Thursday, June 28, 2012


not quite what is expected
 in Boston, but that's okay!
So I know I haven't been blogging frequently lately because of my exams and everything being crazy.  BUT I took my last (hopefully) test this week!  I am taking a (much-needed) mini-vacation to Boston until the middle of next week to visit some college friends, so starting when I come back I should be able to continue regular blog posts.  Yay!  Thanks to everyone for being patient, and see ya'll next week!

Friday, June 22, 2012

Invented words

I've done a few posts on my love of slang and invented words, so when I cam across this article on some everyday words that were invented by famous authors, I knew I had to share.  Check it out :)

Wednesday, June 20, 2012

revisions and deadlines

Nice quote, right?
So after reading Amanda's post about her writing deadline, I've decided that's exactly what I need.  Even though I'm still in the middle of studying for an exam I take next Tuesday, I need to really buckle down and make a deadline.  So, you heard it here first.  My deadline to finish COTF revisions is July 26th.  That gives me about four weeks (I can't actually start in earnest until July 4th b/c of traveling and exams).  

I've been messing around with revisions, but haven't created a schedule.  I made a list of the things I have to change and have done 1 out of 15 of them; it's a start, but I need to MAKE time.  Make a study schedule and add revisions in there too.  Whatever it may be to get it done, because right now I'm letting myself get in the way.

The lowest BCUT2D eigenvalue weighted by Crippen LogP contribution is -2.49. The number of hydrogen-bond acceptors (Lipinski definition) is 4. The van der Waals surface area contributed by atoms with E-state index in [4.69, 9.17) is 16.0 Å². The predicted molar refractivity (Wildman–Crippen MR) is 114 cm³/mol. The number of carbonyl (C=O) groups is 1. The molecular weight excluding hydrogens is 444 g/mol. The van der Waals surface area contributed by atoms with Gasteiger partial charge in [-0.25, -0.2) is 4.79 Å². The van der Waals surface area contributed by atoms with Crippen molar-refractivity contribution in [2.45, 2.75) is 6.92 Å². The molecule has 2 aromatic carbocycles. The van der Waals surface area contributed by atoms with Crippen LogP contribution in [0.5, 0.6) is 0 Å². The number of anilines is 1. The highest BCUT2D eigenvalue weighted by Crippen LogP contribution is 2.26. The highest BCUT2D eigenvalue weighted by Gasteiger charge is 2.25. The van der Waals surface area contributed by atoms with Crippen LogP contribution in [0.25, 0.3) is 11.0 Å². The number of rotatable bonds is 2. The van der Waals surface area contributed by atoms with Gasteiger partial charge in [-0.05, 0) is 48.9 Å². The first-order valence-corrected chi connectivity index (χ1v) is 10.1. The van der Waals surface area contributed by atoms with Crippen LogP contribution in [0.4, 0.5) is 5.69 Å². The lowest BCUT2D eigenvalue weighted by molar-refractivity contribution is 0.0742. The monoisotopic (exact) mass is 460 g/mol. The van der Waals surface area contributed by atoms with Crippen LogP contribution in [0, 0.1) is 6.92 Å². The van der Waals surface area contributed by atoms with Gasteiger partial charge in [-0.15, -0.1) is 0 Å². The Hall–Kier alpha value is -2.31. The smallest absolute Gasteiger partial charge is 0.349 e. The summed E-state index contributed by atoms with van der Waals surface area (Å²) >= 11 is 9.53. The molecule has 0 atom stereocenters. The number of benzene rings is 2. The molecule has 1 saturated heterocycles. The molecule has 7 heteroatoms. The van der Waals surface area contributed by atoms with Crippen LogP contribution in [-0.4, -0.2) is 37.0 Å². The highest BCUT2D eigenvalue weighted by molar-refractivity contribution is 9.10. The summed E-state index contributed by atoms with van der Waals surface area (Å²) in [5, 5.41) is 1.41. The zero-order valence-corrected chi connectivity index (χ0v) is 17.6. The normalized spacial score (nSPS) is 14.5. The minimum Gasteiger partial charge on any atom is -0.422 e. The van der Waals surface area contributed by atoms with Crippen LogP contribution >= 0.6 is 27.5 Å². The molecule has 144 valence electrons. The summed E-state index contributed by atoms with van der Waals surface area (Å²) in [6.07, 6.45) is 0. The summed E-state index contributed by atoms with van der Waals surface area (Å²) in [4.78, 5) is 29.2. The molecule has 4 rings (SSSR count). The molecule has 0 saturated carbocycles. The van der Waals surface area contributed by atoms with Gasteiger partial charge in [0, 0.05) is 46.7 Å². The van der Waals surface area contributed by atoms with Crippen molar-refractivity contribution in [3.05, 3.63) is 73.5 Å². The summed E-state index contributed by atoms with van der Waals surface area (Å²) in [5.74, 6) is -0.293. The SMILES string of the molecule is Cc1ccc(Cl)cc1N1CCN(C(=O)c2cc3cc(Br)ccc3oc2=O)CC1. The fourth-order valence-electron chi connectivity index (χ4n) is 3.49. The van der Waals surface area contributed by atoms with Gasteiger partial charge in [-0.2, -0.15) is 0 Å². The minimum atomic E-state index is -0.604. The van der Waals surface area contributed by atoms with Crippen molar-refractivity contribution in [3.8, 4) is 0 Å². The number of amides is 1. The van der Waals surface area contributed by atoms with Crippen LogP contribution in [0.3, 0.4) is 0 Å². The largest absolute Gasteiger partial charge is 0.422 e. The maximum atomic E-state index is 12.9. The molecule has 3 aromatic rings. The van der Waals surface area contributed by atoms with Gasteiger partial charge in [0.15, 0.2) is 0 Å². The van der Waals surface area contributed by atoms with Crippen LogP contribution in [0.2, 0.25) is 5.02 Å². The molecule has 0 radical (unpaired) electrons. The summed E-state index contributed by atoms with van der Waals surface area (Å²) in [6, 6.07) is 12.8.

Monday, June 18, 2012

more thoughts on Stephen King's On Writing

So I've been thinking about Stephen King's On Writing, more specifically his thoughts on how plots can be "labored and artificial".  I was thinking that's why agents like high concept books, because it focuses on characters, which is also what readers like the most and can relate to.  And while I think Stephen King is right about that, I still find myself liking plotted books.  I fall in love with characters, but if there isn't something pushing them forward, I kind of stall.  Maybe those specific books I read weren't character-driven enough, but either way I still find myself liking books with plots.  I do like what he stated about putting characters in a situation and seeing how they get themselves out of it, though he says that's not a "plot".

I have to remember that there are no hard-and-fast rules (except for maybe spelling and grammar, but even those can be stretched) and it's something that I forget a lot.  These are King's suggestions, which are really good suggestions, but they won't work for every story.  I think maybe for my next book I will throw characters into a predicament and see them work themselves out of it.  But for now, I need to focus on making my books the best they can be and not take his word as Rule.

Friday, June 15, 2012


So I've been reading Stephen King's On Writing.  It's as awesome as everyone says it is, so if you haven't read it, totes go check it out.

That combined with some feedback from CPs have made me think that COTF might need some major overhauling.  I've been procrastinating because I know it's going to be a lot.  I have one character's personality I have to completely change, fix the ending, and sort through some scenes for modifications.